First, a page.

Why is this important?
Harassment by creditors
This information applies to Scotland only
- About harassment by creditors
- What counts as harassment by a creditor
- What is a creditor allowed to do to make you pay the debt
- Who is harassing you
- Illegal money lenders
- Further help and information
Creditors are the people you owe money to. If you owe money to a creditor and you stop making payments, they can take action against you to get their money back.
This page tells you how creditors are supposed to behave towards you when they are trying to recover their money.
It also tells you what kind of behaviour is not acceptable from a creditor and how to check if you are being harassed in such a way that it is against the law.
If you feel you are being harassed by a creditor, there are several things you can do to stop them doing it.
If you need help to talk to a creditor about their behaviour, you can get help from an experienced adviser for example, at a Citizens Advice Bureau. To search for your nearest CAB, including those that can give advice by e-mail, click on nearest CAB.
If the creditor tries to do any of the following things to try and get you to pay back the money you owe, this could be considered harassment. They include:
- contacting you several times a day, or early in the morning or late at night
- putting pressure on you to sell your home or take out more credit
- using more than one debt collector at a time to chase you for payment
- not telling you if the debt has been passed on to a debt collection agency
- not being clear about who the company is and what they are doing
- using paperwork or business logos that appear to be official when they’re not, for example sending you letters that look like court forms
- putting pressure on you to pay all the money off, or in larger instalments when you can't afford to
- threatening you physically or verbally
- not providing an up to date balance of the debt when asked to
- ignoring you if you say you don't owe the money
- trying to embarrass you in public
- telling someone else about your debts or using another person to pass on messages, such as a neighbour or family member
- falsely claiming to work for the court, for example, a sheriff officer
- implying that legal action can be taken when it can't. For example, implying that your home can be taken from you without a court order
- giving the impression that court action has been taken against you when it hasn't
- giving the impression that not paying the debt is a criminal offence.
For most debts, it is not a criminal offence if you don't pay them but there may be serious consequences like being made bankrupt.
Creditors are allowed to take reasonable steps to get back the money you owe them. These steps include:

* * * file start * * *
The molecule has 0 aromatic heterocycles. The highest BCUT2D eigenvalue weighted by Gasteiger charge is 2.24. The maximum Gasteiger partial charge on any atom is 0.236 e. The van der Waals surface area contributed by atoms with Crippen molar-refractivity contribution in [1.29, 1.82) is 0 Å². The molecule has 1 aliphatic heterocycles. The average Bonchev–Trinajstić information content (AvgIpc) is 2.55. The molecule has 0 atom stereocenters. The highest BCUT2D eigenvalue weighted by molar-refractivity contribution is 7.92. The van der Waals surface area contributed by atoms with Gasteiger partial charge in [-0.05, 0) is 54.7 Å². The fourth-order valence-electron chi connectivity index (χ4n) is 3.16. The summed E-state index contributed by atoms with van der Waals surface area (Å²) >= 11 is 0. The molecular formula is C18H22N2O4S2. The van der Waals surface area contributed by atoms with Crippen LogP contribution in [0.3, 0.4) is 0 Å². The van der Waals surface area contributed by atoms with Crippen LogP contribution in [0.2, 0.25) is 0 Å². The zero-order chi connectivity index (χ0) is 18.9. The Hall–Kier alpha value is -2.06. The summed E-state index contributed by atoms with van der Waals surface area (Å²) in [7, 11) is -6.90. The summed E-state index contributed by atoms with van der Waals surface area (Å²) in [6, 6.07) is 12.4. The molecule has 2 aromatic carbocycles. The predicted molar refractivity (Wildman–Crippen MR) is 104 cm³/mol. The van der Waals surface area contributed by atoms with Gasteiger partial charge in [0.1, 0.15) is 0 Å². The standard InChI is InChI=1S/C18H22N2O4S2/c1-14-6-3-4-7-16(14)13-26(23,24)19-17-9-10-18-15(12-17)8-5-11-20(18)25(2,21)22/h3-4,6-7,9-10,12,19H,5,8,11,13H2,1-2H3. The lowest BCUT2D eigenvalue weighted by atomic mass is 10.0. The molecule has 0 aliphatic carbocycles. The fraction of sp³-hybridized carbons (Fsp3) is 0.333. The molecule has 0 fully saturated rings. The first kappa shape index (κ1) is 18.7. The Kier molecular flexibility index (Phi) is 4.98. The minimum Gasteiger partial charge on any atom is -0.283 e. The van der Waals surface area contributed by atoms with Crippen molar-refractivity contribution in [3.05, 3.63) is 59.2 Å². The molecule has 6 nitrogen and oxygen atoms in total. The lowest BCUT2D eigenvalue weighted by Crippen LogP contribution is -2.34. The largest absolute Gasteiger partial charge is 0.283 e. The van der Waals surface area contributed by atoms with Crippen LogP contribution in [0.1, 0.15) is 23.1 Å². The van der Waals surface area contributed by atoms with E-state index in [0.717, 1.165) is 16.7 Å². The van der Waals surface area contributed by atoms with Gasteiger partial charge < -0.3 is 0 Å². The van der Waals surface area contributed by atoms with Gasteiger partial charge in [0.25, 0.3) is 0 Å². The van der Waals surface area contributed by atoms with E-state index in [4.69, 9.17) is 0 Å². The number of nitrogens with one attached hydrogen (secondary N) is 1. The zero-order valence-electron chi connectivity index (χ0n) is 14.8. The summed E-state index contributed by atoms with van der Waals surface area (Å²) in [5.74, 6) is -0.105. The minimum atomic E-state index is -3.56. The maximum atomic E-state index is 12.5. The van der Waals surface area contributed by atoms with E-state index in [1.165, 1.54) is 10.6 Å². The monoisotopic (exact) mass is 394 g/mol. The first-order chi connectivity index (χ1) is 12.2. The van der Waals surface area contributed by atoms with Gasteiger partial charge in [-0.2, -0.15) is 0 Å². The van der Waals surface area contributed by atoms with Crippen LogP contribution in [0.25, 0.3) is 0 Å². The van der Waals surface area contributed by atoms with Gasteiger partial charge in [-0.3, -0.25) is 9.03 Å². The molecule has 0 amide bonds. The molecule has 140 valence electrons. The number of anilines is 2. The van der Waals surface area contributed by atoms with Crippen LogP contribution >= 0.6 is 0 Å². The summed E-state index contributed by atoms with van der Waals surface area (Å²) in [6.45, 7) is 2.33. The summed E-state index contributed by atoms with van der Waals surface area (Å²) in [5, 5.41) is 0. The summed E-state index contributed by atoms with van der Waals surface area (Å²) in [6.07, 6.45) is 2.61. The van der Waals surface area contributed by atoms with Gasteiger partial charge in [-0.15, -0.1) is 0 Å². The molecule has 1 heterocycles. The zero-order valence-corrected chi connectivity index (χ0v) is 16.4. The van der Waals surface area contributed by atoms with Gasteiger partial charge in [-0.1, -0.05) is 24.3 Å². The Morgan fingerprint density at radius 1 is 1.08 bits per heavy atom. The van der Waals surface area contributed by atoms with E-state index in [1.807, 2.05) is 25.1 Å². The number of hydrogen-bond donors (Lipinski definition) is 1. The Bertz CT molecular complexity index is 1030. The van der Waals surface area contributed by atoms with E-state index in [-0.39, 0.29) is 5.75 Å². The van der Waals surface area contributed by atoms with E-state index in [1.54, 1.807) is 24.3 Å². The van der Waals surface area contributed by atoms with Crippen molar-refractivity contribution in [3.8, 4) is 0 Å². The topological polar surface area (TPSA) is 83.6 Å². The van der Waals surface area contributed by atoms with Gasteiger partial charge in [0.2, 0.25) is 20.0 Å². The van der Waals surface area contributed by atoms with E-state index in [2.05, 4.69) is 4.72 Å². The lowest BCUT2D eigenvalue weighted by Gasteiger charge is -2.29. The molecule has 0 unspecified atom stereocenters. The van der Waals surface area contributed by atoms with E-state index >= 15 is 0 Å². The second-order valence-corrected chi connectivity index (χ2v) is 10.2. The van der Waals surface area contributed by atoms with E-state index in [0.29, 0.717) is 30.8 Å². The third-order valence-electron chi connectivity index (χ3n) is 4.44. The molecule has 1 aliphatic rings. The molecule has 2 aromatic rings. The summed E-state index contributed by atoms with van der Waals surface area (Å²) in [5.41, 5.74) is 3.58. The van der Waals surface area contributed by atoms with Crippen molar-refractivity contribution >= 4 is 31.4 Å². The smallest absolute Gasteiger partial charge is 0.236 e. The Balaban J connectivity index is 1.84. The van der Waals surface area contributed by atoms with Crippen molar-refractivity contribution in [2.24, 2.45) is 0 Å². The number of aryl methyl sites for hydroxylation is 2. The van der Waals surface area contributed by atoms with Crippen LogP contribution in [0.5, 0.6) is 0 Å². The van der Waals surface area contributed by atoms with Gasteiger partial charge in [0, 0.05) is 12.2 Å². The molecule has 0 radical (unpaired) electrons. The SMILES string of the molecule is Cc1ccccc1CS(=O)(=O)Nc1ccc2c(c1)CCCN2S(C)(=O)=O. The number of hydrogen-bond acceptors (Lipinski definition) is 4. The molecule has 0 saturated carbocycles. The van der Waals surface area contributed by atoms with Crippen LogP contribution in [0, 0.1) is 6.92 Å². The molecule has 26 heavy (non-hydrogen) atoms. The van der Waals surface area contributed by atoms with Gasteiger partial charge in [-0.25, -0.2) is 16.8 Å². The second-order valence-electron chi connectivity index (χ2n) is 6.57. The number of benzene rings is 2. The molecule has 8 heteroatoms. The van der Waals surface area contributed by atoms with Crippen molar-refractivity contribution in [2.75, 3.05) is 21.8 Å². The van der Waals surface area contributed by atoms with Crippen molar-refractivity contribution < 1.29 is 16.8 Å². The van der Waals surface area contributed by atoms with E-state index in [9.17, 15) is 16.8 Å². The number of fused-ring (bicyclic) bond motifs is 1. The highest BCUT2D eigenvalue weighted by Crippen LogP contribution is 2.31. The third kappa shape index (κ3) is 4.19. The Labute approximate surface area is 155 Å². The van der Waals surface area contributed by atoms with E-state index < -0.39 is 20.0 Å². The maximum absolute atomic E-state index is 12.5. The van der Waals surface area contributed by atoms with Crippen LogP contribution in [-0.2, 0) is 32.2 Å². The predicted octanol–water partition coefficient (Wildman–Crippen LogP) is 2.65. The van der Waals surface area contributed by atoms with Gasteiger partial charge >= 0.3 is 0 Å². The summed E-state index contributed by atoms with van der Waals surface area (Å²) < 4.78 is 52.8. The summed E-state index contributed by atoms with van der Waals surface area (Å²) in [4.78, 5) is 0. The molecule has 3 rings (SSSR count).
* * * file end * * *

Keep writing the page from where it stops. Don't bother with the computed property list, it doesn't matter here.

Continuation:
- sending reminders and demands for payment
- telephoning you to ask for payment
- calling at your home, as long as this is at a reasonable time of the day
- taking court action.
For more information about what action the creditor can take, see Action a creditor can take.
If you’re being harassed by a creditor it's important to know who is asking for payment. It may not be the people you originally owed money to. This is because your original creditor is allowed to pass the debt onto someone else to collect. If your original creditor does this, they can no longer chase you for money. If your creditor decides to pass the debt on, they must tell you in writing before they do it.
Your debt may be collected by:
- your original creditor
- a debt collection agency acting on behalf of your creditor
- a third party who has bought the debt from your creditor
- sheriff officers.
What can you do about harassment by a creditor
Once you have found out who is actually harassing you, you then need to take the following steps:
Before you make a complaint, gather as much evidence as you can to support your claim. This can include:
- recording the number of visits or calls with dates and times. Write down what was said to you each time and who you spoke to
- any letters or documents you have received. There is a legal duty on the creditor to officially contact you about your debt but some communications may be unnecessary
- getting witness statements from neighbours or other people who live with you.
Complaining to your creditor
You should write to the creditor who is harassing you asking them to stop. Tell them how you want to be contacted in future and ask them to confirm this in writing.
You should point out in the letter that harassment is a criminal offence and you can take further action if your creditor doesn't stop. Remember to send all letters using a Certificate of posting (this is free) and keep copies so that you have a record of your complaint.